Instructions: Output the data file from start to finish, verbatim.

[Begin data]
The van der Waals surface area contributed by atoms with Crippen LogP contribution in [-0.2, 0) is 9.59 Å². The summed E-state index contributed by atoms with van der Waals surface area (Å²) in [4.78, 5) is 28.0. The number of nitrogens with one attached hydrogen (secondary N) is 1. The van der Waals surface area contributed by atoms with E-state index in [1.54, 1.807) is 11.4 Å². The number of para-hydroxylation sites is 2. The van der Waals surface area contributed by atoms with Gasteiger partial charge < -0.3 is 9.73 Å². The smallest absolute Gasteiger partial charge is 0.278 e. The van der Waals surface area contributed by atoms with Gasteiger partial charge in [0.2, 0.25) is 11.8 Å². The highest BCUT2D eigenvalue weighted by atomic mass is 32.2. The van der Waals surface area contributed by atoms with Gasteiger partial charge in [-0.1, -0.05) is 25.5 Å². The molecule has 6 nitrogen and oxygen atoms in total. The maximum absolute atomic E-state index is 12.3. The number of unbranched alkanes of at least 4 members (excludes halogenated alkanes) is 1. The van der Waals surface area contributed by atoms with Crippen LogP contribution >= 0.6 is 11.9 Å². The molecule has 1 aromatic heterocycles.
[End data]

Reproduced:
The van der Waals surface area contributed by atoms with Crippen LogP contribution in [-0.2, 0) is 9.59 Å². The summed E-state index contributed by atoms with van der Waals surface area (Å²) in [4.78, 5) is 28.0. The number of nitrogens with one attached hydrogen (secondary N) is 1. The van der Waals surface area contributed by atoms with E-state index in [1.54, 1.807) is 11.4 Å². The number of para-hydroxylation sites is 2. The van der Waals surface area contributed by atoms with Gasteiger partial charge < -0.3 is 9.73 Å². The smallest absolute Gasteiger partial charge is 0.278 e. The van der Waals surface area contributed by atoms with Gasteiger partial charge in [0.2, 0.25) is 11.8 Å². The highest BCUT2D eigenvalue weighted by atomic mass is 32.2. The van der Waals surface area contributed by atoms with Gasteiger partial charge in [-0.1, -0.05) is 25.5 Å². The molecule has 6 nitrogen and oxygen atoms in total. The maximum absolute atomic E-state index is 12.3. The number of unbranched alkanes of at least 4 members (excludes halogenated alkanes) is 1. The van der Waals surface area contributed by atoms with Crippen LogP contribution >= 0.6 is 11.9 Å². The molecule has 1 aromatic heterocycles.